Aamodt Update

As promised, we’re working hard to keep you updated on the newest developments re: the Aamodt Settlement Agreement. Here’s the latest info:


We strongly recommend following the progress on the Joint Powers Agreement (JPA), which is a government-to-government agreement between the four pueblos and Santa Fe County.

The Santa Fe Board of County Commissioners will hear public comment and discussion on the JPA at their May 13, 2014 meeting.  This will be a significant opportunity to have your voice heard.

Where:  The Counties Administration Building, 102 Grant Avenue, Santa Fe.

When:   Tues, May 13.  The commission meeting starts at 2 p.m., but public comment on the JPA of the Aamodt Settlement will not start until 5 p.m.

The last draft revision of this document is dated December 6, 2013.  This JPA will be the instrument used to set the representation on the Regional Water Authority board (RWA).
The JPA provides that the RWA will own, manage, operate and maintain the real property, facilities and equipment to divert, collect, treat, store and transmit water within the basin.

Regardless of your election in the settlement, it’s imperative that a fair and impartial JPA be agreed upon to serve all in the community.

For those that want to read over the current draft JPA, please click here.

Please contact us at info@CarlTrujillo.com if you have any questions — we’re always happy to help.



During March and early April, we hosted 6 public meetings during to answer questions about settlement options and other vital information. Every meeting was very well attended by people on both sides of the issue, and did a lot to draw the media and public’s attention to the importance of this issue to the well being of our community.


We do not have the exact numbers on the objections and the acceptances to the settlement agreement, but we do know that there were far more objections than many people anticipated (over 800!).  These are the unofficial totals:

  • Approx 130 Acceptance to Settlement electing to connect to the Regional Water System were filed.
  •  Approximately 140 Acceptance to Settlement electing to keep well  were filed.
  • Over 800 Objections to the Settlement were filed.

Yesterday, May 7, 2013, was the deadline for the settling parties to file a Case Management and Service Order to the district court, the settling parties being the four pueblos (Pojoaque, San Ildefonso, Nambe, Tesuque), the United States government, NM State Engineer, the County of Santa Fe, and the City of Santa Fe.   Two different Case Management and Service Orders were filed, one filed by the four pueblos and the US Government, the other from the NM State Engineer, County of Santa Fe, and City of Santa Fe.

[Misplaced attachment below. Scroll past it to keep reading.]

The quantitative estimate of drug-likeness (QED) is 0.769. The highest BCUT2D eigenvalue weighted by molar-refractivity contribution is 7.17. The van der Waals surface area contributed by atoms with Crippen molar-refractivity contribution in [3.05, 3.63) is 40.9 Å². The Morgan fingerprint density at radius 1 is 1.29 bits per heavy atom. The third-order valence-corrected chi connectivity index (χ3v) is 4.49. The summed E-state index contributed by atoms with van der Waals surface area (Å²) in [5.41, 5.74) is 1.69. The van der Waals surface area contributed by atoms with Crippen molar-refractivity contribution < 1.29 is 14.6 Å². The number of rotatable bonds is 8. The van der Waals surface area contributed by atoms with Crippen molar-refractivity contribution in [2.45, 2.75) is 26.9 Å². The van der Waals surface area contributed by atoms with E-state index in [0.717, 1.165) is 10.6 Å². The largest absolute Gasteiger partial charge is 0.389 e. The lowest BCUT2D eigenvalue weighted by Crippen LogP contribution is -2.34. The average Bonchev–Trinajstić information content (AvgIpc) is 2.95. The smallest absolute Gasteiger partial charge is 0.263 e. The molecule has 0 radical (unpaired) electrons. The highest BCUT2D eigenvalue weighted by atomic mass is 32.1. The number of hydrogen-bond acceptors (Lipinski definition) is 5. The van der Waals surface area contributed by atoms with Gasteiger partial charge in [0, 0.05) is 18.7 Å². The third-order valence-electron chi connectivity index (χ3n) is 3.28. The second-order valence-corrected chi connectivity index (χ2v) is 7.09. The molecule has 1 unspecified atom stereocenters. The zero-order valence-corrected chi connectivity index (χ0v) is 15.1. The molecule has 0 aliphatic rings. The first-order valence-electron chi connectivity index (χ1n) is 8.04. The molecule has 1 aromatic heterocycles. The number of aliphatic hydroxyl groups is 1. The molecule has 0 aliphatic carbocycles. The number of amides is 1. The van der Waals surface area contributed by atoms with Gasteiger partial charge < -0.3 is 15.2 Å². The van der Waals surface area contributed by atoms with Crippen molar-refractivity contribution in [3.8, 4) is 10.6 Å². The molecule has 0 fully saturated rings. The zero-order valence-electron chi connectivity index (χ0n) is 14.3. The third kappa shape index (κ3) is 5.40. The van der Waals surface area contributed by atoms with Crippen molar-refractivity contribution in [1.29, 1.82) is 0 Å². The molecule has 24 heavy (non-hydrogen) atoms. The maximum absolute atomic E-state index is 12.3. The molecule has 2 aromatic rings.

Please forward this email to anyone interested in staying updated on Aamodt and other water-related issues in our community.

To be added to our Aamodt Mailing List, email us at info@CarlTrujillo.com, subject line: “Aamodt list”.  (and to sign up for our general mailing list, including legislative and campaign updates, click on the link below.)

You asked, we answered — more Aamodt Community Meetings scheduled

Our prior series of community meetings on the Aamodt Settlement were filled to overflowing, and many of you emailed and called asking if we could schedule more to continue to help and answer your questions. And the answer is — yes!   We’re here to help.

Here’s the info for two additional meetings:

Wednesday, March 26, 2014

6:00 — 8:00 pm

Tesuque Elementary School, 1555 Bishops Lodge Rd, Tesuque, NM 87574

Thursday , March 27, 2014
6:00 – 8:00 pm
Frank B Lopez Gym (Pojoaque Middle School), 1574 New Mexico State Road 502 West, Santa Fe, 87506

Everyone is welcome to attend one or both meetings.


To be added to our Aamodt Mailing List, email us at info@CarlTrujillo.com, subject line: “Aamodt list”.

Filing Day!

Today, our Campaign for Change officially filed for re-election. We’re proud to have gathered over 600 signatures from our community in support of continuing our mission to make our legislative process here in northern New Mexico more democratic, more inclusive and more people-friendly.

square graphicFrom the start, our mission has been to put people before politics. To represent rather than to govern, because that’s the way a democracy ought to work. To create an atmosphere where everyone in our community can feel safe to express their point of view and their priorities.

And while we’re on the subject of the people, as a Democrat, I believe that “we the people” means ALL of the people — black, white, Native American, Hispanic, Latino, old, young, male, female, gay, straight, bisexual, transgender, Progressive, Democrat, Republican, Independent, Green Party, Socialist, Libertarian, Tea Party, Liberal or Conservative. We have always and will continue to welcome everyone’s ideas to make our community better. No political party has a monopoly on good ideas (or sometimes, bad ones!), which is why we’ve worked hard to make sure our voting record reflects the diversity of worldview that makes up our unique community.

To my mind, that’s what being a Democrat means—being open to new ideas even when we disagree, including every member of our community in the discussion and creating solutions that are based on our shared experience of living in this community together in peace.

As a citizen representative, I went to the legislature as one of you — a “people,” not a politician. During our first two sessions in the Roundhouse, our Campaign for Change has done our best to be guided by your priorities. Our votes have been shaped by you — your calls, your emails & letters, in-person town halls, committee events and meetings. We’ve built this Campaign for Change together, putting people over politics every time. Even when it was hard. Even when there was pressure. Even when there was disagreement.